Release Communication to Business Users
Is this really necessary for Scrum Master to send the release communications notes to business users or customers after the code is deployed ? How is responsible for this activity.
The Scrum Guide doesn't mention release communication, although it's a common activity for software products to provide some kind of release notes to users and customers.
Without specific information about the organization, I would make two suggestions:
- Creating documentation about a particular release is not a release-time activity. I would consider including necessary revisions to release notes as part of the Definition of Done. I would also consider how you manage any kind of user guides, manuals, or help documentation as well. Even if the team doesn't create or update this kind of documentation directly, ensuring that the information is ready for whoever does is an ongoing activity as increments are created.
- The Product Owner, as the representative of stakeholder needs, is in the best position to ensure that any kind of information provided to stakeholders is consumable by those stakeholders. They may delegate this work to others, but they remain accountable for maximizing value. If release notes help stakeholders better take advantage of delivered value, then it falls into their accountabilities.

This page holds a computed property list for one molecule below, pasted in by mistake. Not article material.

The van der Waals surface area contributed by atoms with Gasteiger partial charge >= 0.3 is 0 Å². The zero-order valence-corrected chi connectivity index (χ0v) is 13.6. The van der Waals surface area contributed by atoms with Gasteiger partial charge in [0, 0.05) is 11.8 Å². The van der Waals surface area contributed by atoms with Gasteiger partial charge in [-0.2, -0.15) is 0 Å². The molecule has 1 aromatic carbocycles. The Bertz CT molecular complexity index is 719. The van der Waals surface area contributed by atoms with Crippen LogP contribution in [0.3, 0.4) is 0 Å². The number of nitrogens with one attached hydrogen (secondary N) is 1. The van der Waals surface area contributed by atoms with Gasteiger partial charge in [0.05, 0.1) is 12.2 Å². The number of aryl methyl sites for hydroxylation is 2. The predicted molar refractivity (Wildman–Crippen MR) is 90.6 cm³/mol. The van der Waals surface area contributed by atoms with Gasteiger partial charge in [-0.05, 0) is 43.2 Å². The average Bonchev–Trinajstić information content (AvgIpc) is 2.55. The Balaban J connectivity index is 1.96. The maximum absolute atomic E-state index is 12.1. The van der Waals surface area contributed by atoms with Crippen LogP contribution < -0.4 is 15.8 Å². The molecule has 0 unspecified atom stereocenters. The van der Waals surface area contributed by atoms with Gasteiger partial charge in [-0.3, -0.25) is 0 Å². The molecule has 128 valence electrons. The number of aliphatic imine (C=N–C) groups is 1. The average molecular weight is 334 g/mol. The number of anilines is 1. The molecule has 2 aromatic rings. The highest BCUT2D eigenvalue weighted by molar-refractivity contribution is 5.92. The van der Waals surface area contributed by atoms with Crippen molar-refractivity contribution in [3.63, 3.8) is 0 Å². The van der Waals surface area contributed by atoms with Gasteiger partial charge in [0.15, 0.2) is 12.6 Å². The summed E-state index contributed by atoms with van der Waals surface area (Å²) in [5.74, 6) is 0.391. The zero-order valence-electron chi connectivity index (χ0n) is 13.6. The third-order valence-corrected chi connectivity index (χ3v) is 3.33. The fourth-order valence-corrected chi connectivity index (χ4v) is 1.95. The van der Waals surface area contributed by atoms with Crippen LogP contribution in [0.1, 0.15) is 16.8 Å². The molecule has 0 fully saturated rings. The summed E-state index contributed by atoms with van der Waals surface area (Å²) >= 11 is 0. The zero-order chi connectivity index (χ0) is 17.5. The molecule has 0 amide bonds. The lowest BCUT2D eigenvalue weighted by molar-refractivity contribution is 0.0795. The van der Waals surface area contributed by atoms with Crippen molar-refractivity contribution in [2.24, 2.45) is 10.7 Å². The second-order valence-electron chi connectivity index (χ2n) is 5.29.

Completely agree with @Thomas on this one. I do not in any way see this as a job that the Scrum Master would do. It doesn't enable better understanding and use of the Scrum framework so why would a Scrum Master do this? Unless of course Scrum Master doesn't equate to a Project Manager at your organization. But according to the Scrum framework, this is better suited for the Product Manager.
But even outside of the Scrum framework, wouldn't it make more sense for the individual that is responsible for representing the stakeholders to be the one that shares this info? Then any feedback that is provided would be to that individual instead of someone else.
The Scrum Guide says:
"Multiple Increments may be created within a Sprint. The sum of the Increments is presented at the Sprint Review thus supporting empiricism. However, an Increment may be delivered to stakeholders prior to the end of the Sprint."
The empiricism being referred to involves far more than "release communication". So, how effectively are stakeholders involved in reviewing work each Sprint?
It sounds like the common case of mixing the Scrum Master accountabilities with Developers or the Product Owner.
Scrum doesn't prevent the SM to be also a Developer or Product Owner (or helping the Product Owner). However, the Scrum Master needs to make sure that everyone understands the accountabilities, where are the boundaries, what is the reasoning behind them, and what are the implications of mixing them.
This will help the scrum team to make the right decisions when self-managing and the broader organization to understand the Scrum Team's decisions.